Caroline Spence

Caroline Spence

music Caroline Spence took the stage in blue jeans and a simple white blouse. Her brown hair falling over her shoulders, she flashed a broad smile to the audience. She cradled the acoustic guitar slung in front of her and played her first song of the night, “Happy Go Lucky.” A hearty round of applause followed, and the toothy grin came back. “It sounds really cheesy,” she said. “But I can’t believe this is happening.”

Just 17, if you know what we mean: Plucky young songstress Caroline Spence rocked the Gravity Lounge on Friday night.

It certainly did happen, but her disbelief was understandable. Spence’s June 1 performance at Gravity Lounge marked the release of her first full-length CD, a milestone for any musician. What made the occasion all the more memorable—for both audience and performer—is the fact that Spence is just 17 years old.

Her next piece, “Moon Song,” showcased her ability to hit and hold the high notes, setting her apart from a great many people with acoustic guitars and woefully flat monotones. Spence’s voice is truly colorful, an emotional sound that needs little in the way of accompaniment. Hearing her sing is like getting a hug from someone you love.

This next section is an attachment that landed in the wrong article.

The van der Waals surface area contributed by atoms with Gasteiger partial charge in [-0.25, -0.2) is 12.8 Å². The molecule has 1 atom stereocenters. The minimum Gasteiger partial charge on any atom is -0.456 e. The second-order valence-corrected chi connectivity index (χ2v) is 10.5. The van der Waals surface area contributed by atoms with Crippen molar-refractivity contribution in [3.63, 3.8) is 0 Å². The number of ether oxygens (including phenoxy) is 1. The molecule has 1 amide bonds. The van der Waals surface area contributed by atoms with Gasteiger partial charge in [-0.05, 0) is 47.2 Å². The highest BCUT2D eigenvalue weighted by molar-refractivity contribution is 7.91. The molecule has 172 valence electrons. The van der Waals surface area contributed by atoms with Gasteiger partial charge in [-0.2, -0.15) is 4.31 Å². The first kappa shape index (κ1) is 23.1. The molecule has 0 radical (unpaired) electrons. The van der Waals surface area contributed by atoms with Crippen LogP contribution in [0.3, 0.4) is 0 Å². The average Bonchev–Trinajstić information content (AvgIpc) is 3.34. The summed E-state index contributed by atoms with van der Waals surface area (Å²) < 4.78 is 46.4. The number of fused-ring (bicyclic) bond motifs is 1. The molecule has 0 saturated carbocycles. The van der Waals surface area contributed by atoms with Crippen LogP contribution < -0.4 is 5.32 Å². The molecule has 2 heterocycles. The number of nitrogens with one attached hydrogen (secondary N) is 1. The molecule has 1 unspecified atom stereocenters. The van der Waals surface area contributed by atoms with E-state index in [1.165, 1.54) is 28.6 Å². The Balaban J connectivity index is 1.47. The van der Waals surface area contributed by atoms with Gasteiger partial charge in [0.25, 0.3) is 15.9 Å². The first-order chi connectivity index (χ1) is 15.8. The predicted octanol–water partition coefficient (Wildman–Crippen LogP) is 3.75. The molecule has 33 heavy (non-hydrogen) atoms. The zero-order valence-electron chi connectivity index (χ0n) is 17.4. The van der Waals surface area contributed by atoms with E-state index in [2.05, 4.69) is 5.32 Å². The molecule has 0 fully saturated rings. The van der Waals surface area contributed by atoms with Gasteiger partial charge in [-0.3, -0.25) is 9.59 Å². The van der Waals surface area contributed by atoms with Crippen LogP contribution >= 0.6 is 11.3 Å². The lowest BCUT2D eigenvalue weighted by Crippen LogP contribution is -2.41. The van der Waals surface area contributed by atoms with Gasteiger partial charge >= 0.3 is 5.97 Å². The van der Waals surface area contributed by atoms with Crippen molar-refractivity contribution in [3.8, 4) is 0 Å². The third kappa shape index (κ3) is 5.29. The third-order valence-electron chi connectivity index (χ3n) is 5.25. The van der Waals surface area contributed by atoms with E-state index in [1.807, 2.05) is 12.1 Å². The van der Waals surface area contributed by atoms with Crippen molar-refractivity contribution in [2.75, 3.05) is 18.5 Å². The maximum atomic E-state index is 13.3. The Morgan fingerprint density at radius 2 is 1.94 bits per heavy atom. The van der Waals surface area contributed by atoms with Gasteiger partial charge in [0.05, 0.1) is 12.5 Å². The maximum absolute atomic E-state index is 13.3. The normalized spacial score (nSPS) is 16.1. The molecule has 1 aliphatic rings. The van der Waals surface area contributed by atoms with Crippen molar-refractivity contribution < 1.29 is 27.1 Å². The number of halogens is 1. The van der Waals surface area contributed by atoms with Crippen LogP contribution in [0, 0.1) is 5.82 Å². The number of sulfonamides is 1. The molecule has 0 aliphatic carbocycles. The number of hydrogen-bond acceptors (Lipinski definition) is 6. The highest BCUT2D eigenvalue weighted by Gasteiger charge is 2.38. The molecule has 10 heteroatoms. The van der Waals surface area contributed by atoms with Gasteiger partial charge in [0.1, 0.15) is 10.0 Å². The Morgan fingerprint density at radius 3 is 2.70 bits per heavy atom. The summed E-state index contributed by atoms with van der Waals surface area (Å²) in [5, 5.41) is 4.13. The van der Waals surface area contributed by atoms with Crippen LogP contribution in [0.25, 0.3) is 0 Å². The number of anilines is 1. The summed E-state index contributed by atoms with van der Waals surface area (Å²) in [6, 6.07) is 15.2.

Spence’s dynamic range and the ease with which she makes abrupt changes in style imparted a substantial heft to her lyrics. The question “Would it help if we all had somebody to talk to?” became a heart-rending cry of loneliness. In another original, “Pretend It’s Fine,” the catchy chorus alternated between rapid-fire bursts and plaintive, drawn out vowels: “Oh, if you knew the way I yearn and pine/Would you just pretend that it’s fine?”

But for all her songs touching on the themes of loneliness and unrequited love, Spence was far from alone. The night began with an introduction by her album producer (and aunt), local folk songstress Lisa Roberson. Accompanying Spence were Paul Willson and Brandon Johnson, both of whom are featured on her new album, on electric guitar and mandolin, respectively. Also on stage was Carl Anderson, a young songwriter who joined Spence for a couple of his own pieces and a toe-tapping cover of Bob Dylan’s “Wagon Wheel.”

Judging from the standing ovation at the end of Spence’s set, she’ll be much in demand in the future. Better catch her while you can, though. The talented singer, who graduates from Charlottesville High School this week, leaves for a small liberal arts college in Ohio at the end of this summer.

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